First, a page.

3. Doesn't favour any gender or ethnicity? I hope you achieved that by just not bothering to capture them in the hiring process, as that seems a simple solution. If being fair is the way forward, then get rid of ridiculous CV's, people asking why there's a 3 month gap in your working life, asking for any personal details that aren't going to be used to contact you, and allowing the three best candidates a short trial period performing the job. If the employer doesn't have the time, then they should look for candidates as disinterested as them.

  4. TED, you become disappointing. What is this video about? Problem (HR's discriminate empolyees) -> Solution (Let's use AI). Nice 🙁
    Stereotypes emerge because we tend to simplify things, to save our brain from overload. Of course, following stereotypes (regardless if they are positive or negative) can possibly offend somebody and, of course, it is sad. But why haven't we broken the old-fashioned system and fired all HR's and dived into this Computer-Aided Faschism?
    The reason is that human resourse management works under DYNAMIC conditions. Employees are not gear wheels, which are made once and degrade by wearing-off. They solve problems and obtain experience, adopt to situations, learn. Taking the same man or woman at the beginning, in the middle and at the end of career, you'll see various persons.
    How do modern recommender systems work? They collect data, find hidden correlations and produce a set of deterministic rules which allow to classify a new chunk of data. Our computers also simplify things, but their perception is very short-sighted compaired to ours, they "see" only prepared learning data, while the learning result depends on various factors like learning algorithm implementation and order of training chunks. Assuming the system is complete and working, what should we get? On the one hand, it will really help some people to find proper job. But what if your race or gender does not fit these rules? Should they be tuned for divercity? And wouldn't this tuning ruin all idea?
    The author of this video wants to simply replace human stereotypes by a set of rules, produced by machine learning, to transfer responsibility on AI. But this would not solve the proposed problem.

  5. oh, if this algorithms worked in Russia… In my country you will work for 200$ and all life will pay credits….

  6. Though interesting, this did not address easing the pain of applying for a new job.  It was too theoretical and not practical.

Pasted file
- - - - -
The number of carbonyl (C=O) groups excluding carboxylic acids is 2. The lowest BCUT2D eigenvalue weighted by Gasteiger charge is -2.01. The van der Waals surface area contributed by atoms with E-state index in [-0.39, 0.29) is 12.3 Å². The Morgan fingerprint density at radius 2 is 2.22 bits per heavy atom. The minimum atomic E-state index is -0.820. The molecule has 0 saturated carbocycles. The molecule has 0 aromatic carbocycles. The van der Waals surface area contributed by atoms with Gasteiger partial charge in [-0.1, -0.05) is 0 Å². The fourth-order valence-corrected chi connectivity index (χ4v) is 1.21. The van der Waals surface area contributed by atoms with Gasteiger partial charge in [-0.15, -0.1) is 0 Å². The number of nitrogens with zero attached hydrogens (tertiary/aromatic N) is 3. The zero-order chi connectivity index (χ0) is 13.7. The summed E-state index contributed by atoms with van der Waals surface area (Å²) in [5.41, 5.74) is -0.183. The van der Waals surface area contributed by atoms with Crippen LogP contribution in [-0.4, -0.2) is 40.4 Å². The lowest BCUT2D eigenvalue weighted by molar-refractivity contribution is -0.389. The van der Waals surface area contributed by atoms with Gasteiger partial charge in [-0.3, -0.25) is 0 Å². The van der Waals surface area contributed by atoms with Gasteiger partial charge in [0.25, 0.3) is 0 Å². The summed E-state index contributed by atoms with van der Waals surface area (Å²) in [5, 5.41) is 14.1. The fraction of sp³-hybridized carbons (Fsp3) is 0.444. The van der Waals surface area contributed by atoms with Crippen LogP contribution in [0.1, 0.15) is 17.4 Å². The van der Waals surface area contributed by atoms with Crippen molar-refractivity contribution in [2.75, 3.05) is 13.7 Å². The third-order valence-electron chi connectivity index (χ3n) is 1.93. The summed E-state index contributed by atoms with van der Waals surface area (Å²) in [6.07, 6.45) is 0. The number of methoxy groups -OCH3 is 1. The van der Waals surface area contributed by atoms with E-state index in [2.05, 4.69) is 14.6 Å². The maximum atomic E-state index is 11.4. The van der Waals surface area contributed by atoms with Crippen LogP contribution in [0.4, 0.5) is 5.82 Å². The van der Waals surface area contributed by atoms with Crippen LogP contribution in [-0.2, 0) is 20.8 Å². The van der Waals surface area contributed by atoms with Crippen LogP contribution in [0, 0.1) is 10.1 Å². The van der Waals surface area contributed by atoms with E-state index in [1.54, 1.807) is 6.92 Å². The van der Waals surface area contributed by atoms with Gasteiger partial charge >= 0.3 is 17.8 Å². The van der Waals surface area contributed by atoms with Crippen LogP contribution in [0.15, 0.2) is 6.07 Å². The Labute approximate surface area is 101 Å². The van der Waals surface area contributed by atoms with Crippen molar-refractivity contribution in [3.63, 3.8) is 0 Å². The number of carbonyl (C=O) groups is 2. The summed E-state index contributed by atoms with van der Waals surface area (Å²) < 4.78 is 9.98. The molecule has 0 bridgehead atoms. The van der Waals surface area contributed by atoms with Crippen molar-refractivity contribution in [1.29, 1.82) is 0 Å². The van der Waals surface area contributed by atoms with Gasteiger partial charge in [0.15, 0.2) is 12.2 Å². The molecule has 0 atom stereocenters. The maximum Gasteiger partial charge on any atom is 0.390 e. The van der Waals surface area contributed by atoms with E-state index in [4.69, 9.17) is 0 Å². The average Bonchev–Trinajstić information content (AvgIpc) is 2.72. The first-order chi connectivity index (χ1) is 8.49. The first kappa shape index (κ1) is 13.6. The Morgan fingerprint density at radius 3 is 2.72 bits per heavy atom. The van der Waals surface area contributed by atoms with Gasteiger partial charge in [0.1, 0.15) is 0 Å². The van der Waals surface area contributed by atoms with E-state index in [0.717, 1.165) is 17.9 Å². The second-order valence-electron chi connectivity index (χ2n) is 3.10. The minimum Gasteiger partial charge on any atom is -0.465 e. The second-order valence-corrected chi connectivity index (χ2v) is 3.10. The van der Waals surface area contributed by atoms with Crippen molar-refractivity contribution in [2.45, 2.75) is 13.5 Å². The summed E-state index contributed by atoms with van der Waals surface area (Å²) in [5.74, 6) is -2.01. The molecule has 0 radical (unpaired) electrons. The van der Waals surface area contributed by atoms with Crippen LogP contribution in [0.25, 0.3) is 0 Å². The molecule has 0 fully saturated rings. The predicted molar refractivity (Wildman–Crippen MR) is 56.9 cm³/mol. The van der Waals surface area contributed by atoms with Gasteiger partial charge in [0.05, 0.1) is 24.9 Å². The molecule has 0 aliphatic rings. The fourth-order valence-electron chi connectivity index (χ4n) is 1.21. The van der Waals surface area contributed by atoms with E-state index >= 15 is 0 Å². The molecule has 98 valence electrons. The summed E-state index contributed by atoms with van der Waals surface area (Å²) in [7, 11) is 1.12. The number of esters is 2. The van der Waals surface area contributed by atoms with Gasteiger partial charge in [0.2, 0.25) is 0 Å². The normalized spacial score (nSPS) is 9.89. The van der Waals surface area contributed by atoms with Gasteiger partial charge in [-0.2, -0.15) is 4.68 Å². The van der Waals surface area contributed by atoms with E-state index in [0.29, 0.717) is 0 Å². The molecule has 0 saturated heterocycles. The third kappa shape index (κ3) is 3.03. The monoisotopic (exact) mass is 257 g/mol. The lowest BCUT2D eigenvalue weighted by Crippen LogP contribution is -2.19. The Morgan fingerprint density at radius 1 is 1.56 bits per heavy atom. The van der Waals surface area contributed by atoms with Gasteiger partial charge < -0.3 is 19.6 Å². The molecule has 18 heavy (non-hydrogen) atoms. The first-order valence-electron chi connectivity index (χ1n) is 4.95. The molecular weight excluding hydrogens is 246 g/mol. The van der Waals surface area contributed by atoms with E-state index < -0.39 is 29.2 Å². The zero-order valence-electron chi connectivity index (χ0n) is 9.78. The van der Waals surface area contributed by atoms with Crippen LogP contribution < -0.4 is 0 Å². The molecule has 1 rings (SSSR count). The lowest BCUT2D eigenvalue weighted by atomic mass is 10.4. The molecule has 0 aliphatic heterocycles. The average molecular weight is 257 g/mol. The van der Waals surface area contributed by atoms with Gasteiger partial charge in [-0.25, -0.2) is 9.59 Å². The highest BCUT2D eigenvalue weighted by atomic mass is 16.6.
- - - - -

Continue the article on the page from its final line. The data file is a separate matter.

7. I hope this happens, and then shy and introverted people get good jobs in the western world where social butterflies get the best jobs because it's all based on connections.

  8. If an algorithm pick employees based on merit e.i qualifications, and the outcome is mostly male (just as an example). If you then alter it to be "fair and not favor any gender" to pick more females (just as an example) then it does in fact favor a gender… Females

  9. It's wild how the job market is these days. Even when you get interviewed in person (and going through multiple rounds of interviews) there's still a chance that the employer may 'ghost' on the interviewee.

  10. Not what I expected from the title but…

    It was very interesting and I’m sure this is the future, they say in 30 yrs most jobs that people will do don’t even exist today!

  11. But will this algorithm favor neurotypical people? As someone with ADHD, the idea of taking a test that measures attentiveness in order to get a job is terrifying. Would the test reveal to employers that I have ADHD? That's not normally something I would disclose in an interview.

  12. She had me until she said that they would adjust the algorithm if they weren't getting enough candidates from a particular population. What if qualified people from that population had not applied for whatever reason? Would changing the algorithm be the best solution? Why not perform better marketing for the hiring by outwardly engaging a broader set of the population?

    All in all it sounds good until the people in HR begin "gaming" the system. Computer algorithms are great but let us not forget the possible biases of the people that create them.

  13. If im looking for someone to manage a multi-million dollar company that's just starting out, I wouldn't care if im talking to John or Johnessa, what matters is if they're competent. Theres three things that you can measure their competency by.

    1. Job history (experience)
    2. Education
    3. Aptitude

    Not some wishy-washy parameters to make it more "equitable".

  14. This person is only talking about the commodidised jobs market, what about the rest of the market? Algorithms are an extension of human discrimination, however its the customers and not the employer who ultimately pick the candidate, in the uk we have 7.1 million unemployed, 2.2 advertised jobs, 2 million unadvertised jobs, 13% of jobs are created each year whilst 12% are lost… The job Market is not an economically perfect market and is inefficient costing our country 1_2 ‰ gdp a year…. So why have the government not paid to retrain nurses, and trained suitable unemployed disabled to be doctors? In essence a free market jobs market has failed

  15. All the wrong examples used to prove the necessity of AI. A person is not employable for their clapping hands' skills, but much more than that. Wrong. Totally wrong.

  16. This is why you are not hired.

    This person's great ideas.

    If I can do your job and mine but you can't do either why were you the first one hired, that's what's frustrating for the rest of us.

    It's not frustrating that we don't understand it, we do. It's an annoyance that you think we'll put up with it, when we won't.